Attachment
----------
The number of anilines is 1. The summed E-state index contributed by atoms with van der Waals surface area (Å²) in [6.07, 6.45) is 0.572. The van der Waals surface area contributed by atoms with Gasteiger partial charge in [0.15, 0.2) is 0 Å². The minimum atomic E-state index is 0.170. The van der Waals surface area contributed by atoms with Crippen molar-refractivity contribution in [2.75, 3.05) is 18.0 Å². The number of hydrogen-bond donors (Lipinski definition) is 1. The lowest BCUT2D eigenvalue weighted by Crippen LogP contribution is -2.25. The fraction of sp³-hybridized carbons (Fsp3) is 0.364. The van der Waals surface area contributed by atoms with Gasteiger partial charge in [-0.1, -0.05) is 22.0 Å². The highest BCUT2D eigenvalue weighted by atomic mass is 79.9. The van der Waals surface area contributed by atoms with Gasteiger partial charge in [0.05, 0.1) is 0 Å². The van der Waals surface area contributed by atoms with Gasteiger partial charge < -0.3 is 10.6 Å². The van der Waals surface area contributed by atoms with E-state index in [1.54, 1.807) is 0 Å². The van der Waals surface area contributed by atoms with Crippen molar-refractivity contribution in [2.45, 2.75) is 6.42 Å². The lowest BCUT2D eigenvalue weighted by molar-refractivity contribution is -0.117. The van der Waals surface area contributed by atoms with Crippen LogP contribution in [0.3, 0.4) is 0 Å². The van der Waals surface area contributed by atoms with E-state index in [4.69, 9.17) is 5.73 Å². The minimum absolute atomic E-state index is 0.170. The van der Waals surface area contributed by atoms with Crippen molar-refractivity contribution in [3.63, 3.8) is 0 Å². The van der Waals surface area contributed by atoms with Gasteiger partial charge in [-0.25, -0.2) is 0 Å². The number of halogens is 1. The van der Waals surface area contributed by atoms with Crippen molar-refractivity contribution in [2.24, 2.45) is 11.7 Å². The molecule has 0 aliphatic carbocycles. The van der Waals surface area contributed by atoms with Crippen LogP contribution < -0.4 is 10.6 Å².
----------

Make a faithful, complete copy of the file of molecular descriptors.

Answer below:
The number of anilines is 1. The summed E-state index contributed by atoms with van der Waals surface area (Å²) in [6.07, 6.45) is 0.572. The van der Waals surface area contributed by atoms with Gasteiger partial charge in [0.15, 0.2) is 0 Å². The minimum atomic E-state index is 0.170. The van der Waals surface area contributed by atoms with Crippen molar-refractivity contribution in [2.75, 3.05) is 18.0 Å². The number of hydrogen-bond donors (Lipinski definition) is 1. The lowest BCUT2D eigenvalue weighted by Crippen LogP contribution is -2.25. The fraction of sp³-hybridized carbons (Fsp3) is 0.364. The van der Waals surface area contributed by atoms with Gasteiger partial charge in [-0.1, -0.05) is 22.0 Å². The highest BCUT2D eigenvalue weighted by atomic mass is 79.9. The van der Waals surface area contributed by atoms with Gasteiger partial charge in [0.05, 0.1) is 0 Å². The van der Waals surface area contributed by atoms with Gasteiger partial charge < -0.3 is 10.6 Å². The van der Waals surface area contributed by atoms with E-state index in [1.54, 1.807) is 0 Å². The van der Waals surface area contributed by atoms with Crippen molar-refractivity contribution in [2.45, 2.75) is 6.42 Å². The lowest BCUT2D eigenvalue weighted by molar-refractivity contribution is -0.117. The van der Waals surface area contributed by atoms with Crippen LogP contribution in [0.3, 0.4) is 0 Å². The van der Waals surface area contributed by atoms with E-state index in [4.69, 9.17) is 5.73 Å². The minimum absolute atomic E-state index is 0.170. The van der Waals surface area contributed by atoms with Crippen molar-refractivity contribution in [3.63, 3.8) is 0 Å². The van der Waals surface area contributed by atoms with Gasteiger partial charge in [-0.25, -0.2) is 0 Å². The number of halogens is 1. The van der Waals surface area contributed by atoms with Crippen molar-refractivity contribution in [2.24, 2.45) is 11.7 Å². The molecule has 0 aliphatic carbocycles. The van der Waals surface area contributed by atoms with Crippen LogP contribution < -0.4 is 10.6 Å².